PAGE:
Boobstagram: Yes It’s Real

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If you’ve been anywhere on the interwebs or have some sort of smart phone, then you know about Instagram. Facebook recently acquired the photo-sharing company for some Zuckerberg pocket change of $1 billion. Apps like this always have knockoffs, kind of like designer handbags. Remember when Pinspire ripped off Pinterest? Well that’s still going on, and Pinspire is failing. And I’m going to shamelessly plug our Pinterest account while I’ve got you’re attention!

Anyway, there are similar apps to Instagram like Hipstamatic, which is still less trendy so if you’re a hipster you can still use it. We happened to stumble upon Boobstagram. And yes, it’s real. I wasn’t all that surprised when I found out given the kinds of things we have access to these days. But I was extremely surprised when I found out that Boobstagram isn’t quite what you think. Upon first glance, it seems like a site with Instagram photos of boobs. It’s boobs galore! They’re all clothed and not super scandalous, but it’s some serious cleavage. But once you look up,  you notice that the header says, “Showing your boobs on the web is good, showing them to your doctor is better.”

Yeah, I didn’t think that’s what it was about either. As I kept my glance up toward where the website’s eyes would be if it were a chick, I noticed a WHY? tab.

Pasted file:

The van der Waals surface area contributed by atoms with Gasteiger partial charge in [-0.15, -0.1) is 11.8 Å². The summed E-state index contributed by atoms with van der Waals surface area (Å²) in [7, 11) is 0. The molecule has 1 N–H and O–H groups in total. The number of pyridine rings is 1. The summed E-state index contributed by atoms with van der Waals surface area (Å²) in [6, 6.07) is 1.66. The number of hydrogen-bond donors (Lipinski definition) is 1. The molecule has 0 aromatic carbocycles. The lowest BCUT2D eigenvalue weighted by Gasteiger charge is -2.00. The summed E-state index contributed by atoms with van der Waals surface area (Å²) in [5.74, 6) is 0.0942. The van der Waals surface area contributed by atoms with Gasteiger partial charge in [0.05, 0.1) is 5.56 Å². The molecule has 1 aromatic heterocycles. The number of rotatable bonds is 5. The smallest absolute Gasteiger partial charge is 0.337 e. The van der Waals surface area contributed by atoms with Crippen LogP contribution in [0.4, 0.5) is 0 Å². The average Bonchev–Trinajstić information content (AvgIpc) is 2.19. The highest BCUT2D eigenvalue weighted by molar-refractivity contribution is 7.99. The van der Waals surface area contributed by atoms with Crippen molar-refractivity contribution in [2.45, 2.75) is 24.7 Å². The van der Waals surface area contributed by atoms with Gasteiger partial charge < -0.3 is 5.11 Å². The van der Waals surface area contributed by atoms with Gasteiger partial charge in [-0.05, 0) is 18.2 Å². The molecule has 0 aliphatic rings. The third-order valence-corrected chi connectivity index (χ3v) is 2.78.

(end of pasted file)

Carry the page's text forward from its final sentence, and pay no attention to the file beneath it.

“Taking risks against breast cancer risk

The fight against cancer is long-standing; progresses are real but can seem slow compared with other diseases, despite considerable human and financial ressources dedicated to it.

We cannot all become doctors or surgeons. But we can all take part in prevention, for ourselves, for our friends and family and for others. But how? How to be heard in the public area overwhelmed with messages ? How to avoid the pitfall of moralism ? How to build a popular communication matching with the up-to-date scientific knowledge ? And how to create a rather fun prevention campaign when most campaigns use fear ?

That is what Boobstagram will attempt to realise, using the appropriation of the latest technologies.
by each.

By using this approach and by targeting young people, those most comfortable with new technologies and most comfortable with unconventional messages, we attempt to raise awareness amongst those who must change their behaviour today, in order to change their future tommorrow. It is indeed one extra challenge of this disease, that one prepares one’s cancer in 20, 30 or 40 years. However, raising awareness amongst young people about real but distant risks is extremely complex. There are several types of preventions:
Primary prevention that targets unhealthy behaviours
Secondary prevention that promotes early detection of disease, when medicine can be most effective

It is on those two axis that we will attempt to intervene with those illustrated messages that we hope to see circulate widely on social networks.

Glamorous, audacious, original, whatever the means, as long as the objective is fulfilled : To stay alive.

Julien GLT (founder of Boobstagram) and Lionel Pourtau (sociologist)”

So there you go. You can upload some pictures of your boobs to Boobstagram and fight breast cancer! I’m not so sure this is actually raising awareness as much as it is raising erections, but it’s an interesting tactic in the fight against breast cancer.

What do you think of Boobstagram? Is it really raising awareness for breast cancer or is it just pictures of cleavage?

Caitlin is a senior at the University of Alabama who has an obsession with cupcakes, coffee, and Harry Potter. She always has random fun facts on reserve and aspires to be a professional blogger, social media bug, and/or James Franco’s assistant. Follow her fabulous life @caitlincorsetti. You’re welcome!

[Image via We Heart It]

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